Twitter’s huge potential still remains just that; potential not captured. It would not surprise investors if the next quarterly results continue with a string of disappointments. The expectation at this point is for lackluster performance.
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The interim CEO Jack Dorsey is a placeholder until the right executive can be found that can restore investor confidence. That confidence will only return when there is clarity about how Twitter will leverage its huge user base combined with a clear vision of how Twitter can continue to be relevant. The opportunity is there but Twitter cannot waste time as competitors continue to focus on growing their market share at Twitter¹s expense.
Make changes to encourage repeat use of the platform
Twitter needs to make the product easier to use with compelling reasons for repeat use. The key is encouraging engagement.
Innovate, innovate, innovate
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Twitter needs to think with creativity. The announcement this week that the 140-character limit for direct messages has now been increased to 10,000 characters is the type of change that needs to occur. Twitter cannot be cautious. Time to break the mold and innovate.
Inform the public that MAU is not the only success metric
Twitter needs to lay out a clear plan on how it plans to capture opportunity from logout users, Define the metrics that paint a more complete picture of the business.
Define a clear strategic plan
- What’s the strategy to engage users?
- How will Twitter compete against Instagram? Against Facebook? Against Snapchat?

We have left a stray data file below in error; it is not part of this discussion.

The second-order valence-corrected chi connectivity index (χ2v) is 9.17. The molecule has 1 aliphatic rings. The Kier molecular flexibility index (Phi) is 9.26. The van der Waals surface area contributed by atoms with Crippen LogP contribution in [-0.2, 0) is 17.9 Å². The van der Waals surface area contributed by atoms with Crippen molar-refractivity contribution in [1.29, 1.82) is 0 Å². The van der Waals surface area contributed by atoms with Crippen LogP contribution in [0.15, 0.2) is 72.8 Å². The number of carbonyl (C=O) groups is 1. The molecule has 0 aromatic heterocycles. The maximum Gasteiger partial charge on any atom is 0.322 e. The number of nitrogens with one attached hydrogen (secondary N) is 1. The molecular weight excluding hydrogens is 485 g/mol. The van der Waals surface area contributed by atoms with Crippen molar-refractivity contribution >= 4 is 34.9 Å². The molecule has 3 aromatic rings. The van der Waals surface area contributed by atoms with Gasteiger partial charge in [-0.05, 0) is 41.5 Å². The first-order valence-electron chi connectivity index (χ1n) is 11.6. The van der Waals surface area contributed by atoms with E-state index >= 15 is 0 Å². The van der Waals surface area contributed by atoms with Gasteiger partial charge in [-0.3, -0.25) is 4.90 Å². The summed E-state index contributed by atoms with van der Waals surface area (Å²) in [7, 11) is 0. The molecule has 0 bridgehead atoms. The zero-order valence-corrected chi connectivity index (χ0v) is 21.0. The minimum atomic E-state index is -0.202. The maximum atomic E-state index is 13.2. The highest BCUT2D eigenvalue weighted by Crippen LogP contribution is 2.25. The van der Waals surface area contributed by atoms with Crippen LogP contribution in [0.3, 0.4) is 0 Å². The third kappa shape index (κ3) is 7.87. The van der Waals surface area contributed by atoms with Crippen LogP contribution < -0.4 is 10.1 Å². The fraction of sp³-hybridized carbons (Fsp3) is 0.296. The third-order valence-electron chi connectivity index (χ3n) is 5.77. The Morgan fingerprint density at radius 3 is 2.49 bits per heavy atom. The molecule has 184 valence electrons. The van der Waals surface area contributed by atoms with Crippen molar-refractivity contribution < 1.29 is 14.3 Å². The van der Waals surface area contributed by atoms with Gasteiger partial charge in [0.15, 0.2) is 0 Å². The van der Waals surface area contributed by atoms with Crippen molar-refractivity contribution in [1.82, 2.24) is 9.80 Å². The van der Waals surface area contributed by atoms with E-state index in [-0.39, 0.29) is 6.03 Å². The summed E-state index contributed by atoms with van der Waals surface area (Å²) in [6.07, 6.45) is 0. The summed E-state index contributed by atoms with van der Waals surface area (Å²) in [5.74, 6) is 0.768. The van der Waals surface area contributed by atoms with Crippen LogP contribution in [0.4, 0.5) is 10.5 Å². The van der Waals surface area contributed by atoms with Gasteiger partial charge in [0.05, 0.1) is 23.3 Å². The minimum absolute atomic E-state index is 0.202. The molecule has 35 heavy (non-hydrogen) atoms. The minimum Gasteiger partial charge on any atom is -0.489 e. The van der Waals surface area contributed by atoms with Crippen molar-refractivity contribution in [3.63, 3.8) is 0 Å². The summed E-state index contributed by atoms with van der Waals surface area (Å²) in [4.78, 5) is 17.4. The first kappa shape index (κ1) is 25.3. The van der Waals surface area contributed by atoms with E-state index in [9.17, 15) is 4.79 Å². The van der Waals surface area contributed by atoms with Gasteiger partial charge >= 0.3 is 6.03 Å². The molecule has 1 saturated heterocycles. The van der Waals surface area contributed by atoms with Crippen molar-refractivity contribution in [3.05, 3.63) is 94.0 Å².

- How will Twitter increase advertising revenue without alienating users?
- What is the specific plan to increase usability?
- How will Twitter deal with cyber bullying?
- How can Twitter become more of a timeline of events rather than one-off bursts of commentary?
- How will the company measure its success beyond Monthly Active Users?
These and many other questions need to be thoughtfully addressed by management. Ambiguity won’t do; investors are demanding clarity and an operational vision that resonates. Investors are waiting and are quickly losing patience.
Read MoreHere’s Twitter’s biggest problem
Twitter’s user base is the envy of the Internet and they have the opportunity to leverage huge reach into huge revenues. Twitter has a great problem — hundreds of millions of users waiting for the company to give them another reason to be more active in using the product. The change of management is a first step towards resetting the company’s path and restoring investor confidence.
Commentary by Michael A. Yoshikami, the CEO and founder of Destination Wealth Management in Walnut Creek, California. He is also a CNBC contributor.
Disclosure: Michael Yoshikami does not own shares of Twitter and has no other business relationship with the company. But Destination Wealth Management may buy Twitter for clients.